John Edward Cooper’s Notes

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We go back to the police station

1965, the year that changed my life
We return home

Saturday 16th January 1965
 1. Early the following morning, Saturday, Chris’s Mum came in to him, and said, “Your Dad believes this more than I do, and he’s gone to the police station to tell them that he wants to leave it at that, and ask them not to do any more.”

 2. All our parents went with us to the police station that morning, for despite Chris’s Dad’s intervention we still had to go. My Dad recalls speaking up in my defence at the police station. The duty policeman there — possibly the one who had seen us when we first reported to the police station the previous day — didn’t believe us; he regarded what we had done as just a prank. So he was giving us a very severe dressing down. And my Dad defended us — or me, at any rate — saying that he was proud of me because I had supported my friend. He told the policeman that if he had a friend like that he would be proud. “If ever I was in trouble, I’d hope to be able to find a friend like my son,” he said.

 3. But then we were seen by the CID officer. He was sitting on the corner of a desk; and he was extremely friendly, and explained that Chris’s Dad had been to see them and had had a talk with them more about what we had been away for. And he seemed quite impressed.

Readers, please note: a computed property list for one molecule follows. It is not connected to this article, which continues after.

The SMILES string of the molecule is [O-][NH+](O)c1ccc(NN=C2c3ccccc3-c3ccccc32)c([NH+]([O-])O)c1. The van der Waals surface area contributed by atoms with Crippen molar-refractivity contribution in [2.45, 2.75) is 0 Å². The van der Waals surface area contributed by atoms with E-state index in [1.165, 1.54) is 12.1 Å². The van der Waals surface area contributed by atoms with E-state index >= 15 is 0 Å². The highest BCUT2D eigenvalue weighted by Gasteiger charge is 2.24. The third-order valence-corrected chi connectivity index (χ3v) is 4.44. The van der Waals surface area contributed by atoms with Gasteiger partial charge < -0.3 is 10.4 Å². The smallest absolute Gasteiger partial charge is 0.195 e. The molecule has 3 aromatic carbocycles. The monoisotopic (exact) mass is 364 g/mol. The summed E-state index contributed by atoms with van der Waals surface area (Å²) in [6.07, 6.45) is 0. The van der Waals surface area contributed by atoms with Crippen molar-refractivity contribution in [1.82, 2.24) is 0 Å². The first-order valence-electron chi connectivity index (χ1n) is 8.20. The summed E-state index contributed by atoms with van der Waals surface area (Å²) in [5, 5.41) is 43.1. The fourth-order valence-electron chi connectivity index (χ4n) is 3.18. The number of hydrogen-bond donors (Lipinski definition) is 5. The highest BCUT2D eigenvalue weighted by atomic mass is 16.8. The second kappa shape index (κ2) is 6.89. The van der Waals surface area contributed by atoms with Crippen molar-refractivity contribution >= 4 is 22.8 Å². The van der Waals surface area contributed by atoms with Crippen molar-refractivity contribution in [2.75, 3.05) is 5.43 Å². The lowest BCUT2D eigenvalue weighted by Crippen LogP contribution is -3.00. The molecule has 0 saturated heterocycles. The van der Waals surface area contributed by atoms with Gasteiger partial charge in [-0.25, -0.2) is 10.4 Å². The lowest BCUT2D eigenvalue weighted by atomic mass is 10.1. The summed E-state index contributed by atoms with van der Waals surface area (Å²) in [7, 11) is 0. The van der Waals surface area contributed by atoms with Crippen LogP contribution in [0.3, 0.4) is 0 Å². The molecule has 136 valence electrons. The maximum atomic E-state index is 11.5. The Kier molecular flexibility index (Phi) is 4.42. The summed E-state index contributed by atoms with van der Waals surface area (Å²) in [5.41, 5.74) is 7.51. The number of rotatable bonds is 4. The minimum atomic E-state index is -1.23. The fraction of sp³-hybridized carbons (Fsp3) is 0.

In contrast to the harsh and unyielding attitude to us of the duty officer and of the inspector, the CID man discussed with us more about what we had done, and what had happened, than about our actual running away. He just mentioned that at the end, when he more or less said, “Let’s have no more running away from home, though, eh?”

 4. Afterwards, we all walked outside the police station: there were my parents, and Chris’s parents, and Gooding’s, all standing chatting; and we were left in the background.
 And everything seemed to be all right then.

"…We all walked outside the police station…" This general area, though hardly any of the police station itself, can be seen in the photo, taken in 1992. The police station stood opposite the mock-Tudor styled pub, the "Gardener's Arms".
The “Wignall Period”

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